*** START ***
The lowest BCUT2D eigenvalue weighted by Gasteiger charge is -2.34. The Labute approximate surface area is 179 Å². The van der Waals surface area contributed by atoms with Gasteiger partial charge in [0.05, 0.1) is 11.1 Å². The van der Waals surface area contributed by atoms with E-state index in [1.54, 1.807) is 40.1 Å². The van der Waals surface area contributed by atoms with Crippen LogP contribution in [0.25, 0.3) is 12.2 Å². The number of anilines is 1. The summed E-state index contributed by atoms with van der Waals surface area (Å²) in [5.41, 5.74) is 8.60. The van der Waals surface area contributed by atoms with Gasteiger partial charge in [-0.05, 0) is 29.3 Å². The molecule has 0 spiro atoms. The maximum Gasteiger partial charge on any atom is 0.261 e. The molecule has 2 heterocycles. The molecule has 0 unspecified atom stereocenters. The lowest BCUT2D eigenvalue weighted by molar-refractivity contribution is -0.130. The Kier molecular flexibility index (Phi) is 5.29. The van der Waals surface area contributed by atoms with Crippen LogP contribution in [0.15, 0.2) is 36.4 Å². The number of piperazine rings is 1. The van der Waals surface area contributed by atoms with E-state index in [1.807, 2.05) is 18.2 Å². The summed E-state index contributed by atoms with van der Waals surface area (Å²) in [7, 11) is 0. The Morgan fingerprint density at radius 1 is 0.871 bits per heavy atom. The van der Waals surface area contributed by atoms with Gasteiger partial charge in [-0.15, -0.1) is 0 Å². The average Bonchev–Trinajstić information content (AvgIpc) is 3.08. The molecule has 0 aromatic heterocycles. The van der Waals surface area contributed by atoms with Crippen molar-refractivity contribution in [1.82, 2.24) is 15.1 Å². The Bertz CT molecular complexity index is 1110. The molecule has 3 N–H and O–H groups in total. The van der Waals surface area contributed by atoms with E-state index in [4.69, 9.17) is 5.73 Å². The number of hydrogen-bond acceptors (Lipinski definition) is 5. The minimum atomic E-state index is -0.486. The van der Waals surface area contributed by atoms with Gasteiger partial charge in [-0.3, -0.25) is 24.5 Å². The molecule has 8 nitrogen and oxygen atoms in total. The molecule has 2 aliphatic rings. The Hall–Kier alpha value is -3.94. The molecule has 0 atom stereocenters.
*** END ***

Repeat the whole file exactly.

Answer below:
The lowest BCUT2D eigenvalue weighted by Gasteiger charge is -2.34. The Labute approximate surface area is 179 Å². The van der Waals surface area contributed by atoms with Gasteiger partial charge in [0.05, 0.1) is 11.1 Å². The van der Waals surface area contributed by atoms with E-state index in [1.54, 1.807) is 40.1 Å². The van der Waals surface area contributed by atoms with Crippen LogP contribution in [0.25, 0.3) is 12.2 Å². The number of anilines is 1. The summed E-state index contributed by atoms with van der Waals surface area (Å²) in [5.41, 5.74) is 8.60. The van der Waals surface area contributed by atoms with Gasteiger partial charge in [-0.05, 0) is 29.3 Å². The molecule has 0 spiro atoms. The maximum Gasteiger partial charge on any atom is 0.261 e. The molecule has 2 heterocycles. The molecule has 0 unspecified atom stereocenters. The lowest BCUT2D eigenvalue weighted by molar-refractivity contribution is -0.130. The Kier molecular flexibility index (Phi) is 5.29. The van der Waals surface area contributed by atoms with Crippen LogP contribution in [0.15, 0.2) is 36.4 Å². The number of piperazine rings is 1. The van der Waals surface area contributed by atoms with E-state index in [1.807, 2.05) is 18.2 Å². The summed E-state index contributed by atoms with van der Waals surface area (Å²) in [7, 11) is 0. The Morgan fingerprint density at radius 1 is 0.871 bits per heavy atom. The van der Waals surface area contributed by atoms with Gasteiger partial charge in [-0.15, -0.1) is 0 Å². The average Bonchev–Trinajstić information content (AvgIpc) is 3.08. The molecule has 0 aromatic heterocycles. The van der Waals surface area contributed by atoms with Crippen molar-refractivity contribution in [1.82, 2.24) is 15.1 Å². The Bertz CT molecular complexity index is 1110. The molecule has 3 N–H and O–H groups in total. The van der Waals surface area contributed by atoms with E-state index in [4.69, 9.17) is 5.73 Å². The number of hydrogen-bond acceptors (Lipinski definition) is 5. The minimum atomic E-state index is -0.486. The van der Waals surface area contributed by atoms with Gasteiger partial charge in [-0.3, -0.25) is 24.5 Å². The molecule has 8 nitrogen and oxygen atoms in total. The molecule has 2 aliphatic rings. The Hall–Kier alpha value is -3.94. The molecule has 0 atom stereocenters.